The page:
Seattle has been roundly applauded for its collaborative, science-driven, and generally quite effective response to COVID-19. (By Fortune as well—a feature published in April highlights the coming together of the region’s public and private sectors, largely through the organization Challenge Seattle.)

Now, the community is working to bring the same cooperative approach to Seattle’s reopening. While timing decisions are, of course, driven by state, county, and city leadership, the city’s business and nonprofit sectors have been hustling to assist in ways that they hope will help guarantee the process’s success: gathering and sharing reopening best practices and strategies from the likes of Starbucks, Costco, Microsoft, and a couple dozen others.

In late April, a webinar for Seattle’s business community on that topic drew 700 virtual attendees. Two days later, the associated website with accompanying resources—a Back to Work Toolkit, which includes reopening checklists, COVID-relevant work signage (social distancing reminders, how not to wear a face mask, etc.), and a link to a Washington-based supplier of personal protective equipment (PPE)—had been visited more than 8,000 times.

“We wanted to provide turn-by-turn directions, the hard stuff,” says Katie Drucker, head of business development and partnerships for Madrona Venture …

Subscribe to How To Reopen, our weekly newsletter on what it takes to reboot business in the midst of a pandemic.

More than 2.98 million Americans filed initial unemployment claims in the week ending May 9, according to the U.S. Department of Labor. That brings the total unemployment claims over the past eight weeks to 36.5 million.

The almost 3 million jobless claims represents the sixth consecutive weekly drop in claims, but were down from 3.2 million the week prior. However, it is still more than four times higher than the previous pre-pandemic record from October 1982 of 695,000 claims. That former record has been topped for eight weeks straight.

Over the past week, Connecticut and Georgia lead the nation with 298,680 and 241,387 claims, respectively.

The 14.7% unemployment rate released by the U.S. Bureau of Labor Statistics only represents the period tracked through mid-April. Since then, another 10 million Americans have claimed unemployment benefits. When those 10 million are added to the already 23.1 million unemployed Americans in the latest jobs reports, it brings the total unemployed over 33 million. That would be a real unemployment rate of 21.1%—compared to the Great Depression peak of 25.6%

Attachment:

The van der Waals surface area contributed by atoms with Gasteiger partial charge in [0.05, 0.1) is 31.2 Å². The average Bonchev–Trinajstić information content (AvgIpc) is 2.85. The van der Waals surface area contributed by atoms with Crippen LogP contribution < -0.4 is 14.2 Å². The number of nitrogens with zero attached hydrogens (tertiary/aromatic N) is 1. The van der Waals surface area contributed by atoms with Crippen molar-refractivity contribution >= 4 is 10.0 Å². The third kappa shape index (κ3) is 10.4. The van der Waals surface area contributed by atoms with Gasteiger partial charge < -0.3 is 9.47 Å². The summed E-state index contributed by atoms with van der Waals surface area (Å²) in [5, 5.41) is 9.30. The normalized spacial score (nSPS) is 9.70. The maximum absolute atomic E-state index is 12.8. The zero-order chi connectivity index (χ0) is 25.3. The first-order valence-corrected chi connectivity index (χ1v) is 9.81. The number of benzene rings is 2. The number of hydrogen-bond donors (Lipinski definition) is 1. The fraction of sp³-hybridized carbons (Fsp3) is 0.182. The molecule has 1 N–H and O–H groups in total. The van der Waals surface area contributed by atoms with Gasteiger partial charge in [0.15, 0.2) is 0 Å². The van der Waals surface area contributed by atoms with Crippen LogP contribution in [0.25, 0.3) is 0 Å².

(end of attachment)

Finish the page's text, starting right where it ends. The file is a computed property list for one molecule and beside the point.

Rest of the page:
The hazard pay is disappearing. The hazard is not.

Some essential employees across the U.S. have received bonuses or pay bumps to compensate for the risk that comes with clocking in at supermarkets, hospitals and other crowded workplaces during a pandemic. 

Now companies are walking back those wage increases, even as the threat of Covid-19 lingers. 

This weekend, Kroger Co. is rescinding the $2 raise it gave to store and warehouse workers. Target Corp. and Amazon.com Inc. will follow later this month, with other firms charting similar moves.

The planned cutbacks have rankled unions, employees and customers who are accusing companies of putting profits ahead of worker well-being. They also raise questions about how to value the essential workers who are keeping society functioning. Many continue to put their health and safety on the line in exchange for relatively low wages.

“How do you go from a hero to zero when there’s still a pandemic out there?” said Steve Vairma, secretary-treasurer of the International Brotherhood of Teamsters’ Local 455 in Denver, whose members include Kroger distribution center workers. “What has changed? Our folks are still risking their safety and health by showing up for work.”

What’s changed, some experts say, is the …

The most overlooked cataclysm from the COVID-19 pandemic is the coming crunch on America’s low-income homeowners and renters. The families most in need may be facing biggest wave of evictions and foreclosures since the Great Recession.

Reading the headlines, you’d think the U.S. is doing a great job supporting Americans struggling to make their rent and mortgage payments. Indeed, as the pandemic was obliterating 30 million jobs starting in early March, virtually every federal agency that provides housing or backstops home loans unveiled widely lauded forbearance programs that allow tenants and borrowers to forgo payments for a extended periods targeted to carry them through to the recovery.

The government’s approach to housing relief, however, suffers from a basic weakness. It helps only the households holding mortgages backed by federal government sponsored enterprises and federal agencies such as Fannie Mae, Freddie Mac, and the FHA. Fannie and Freddie impose rigorous income and credit standards, so that in general, borrowers who obtain government-backed loans are in a stronger financial position than those who get mortgages from private lenders.

What the government’s programs don’t do is provide assistance for the generally more stressed families either living in dwellings with home loans …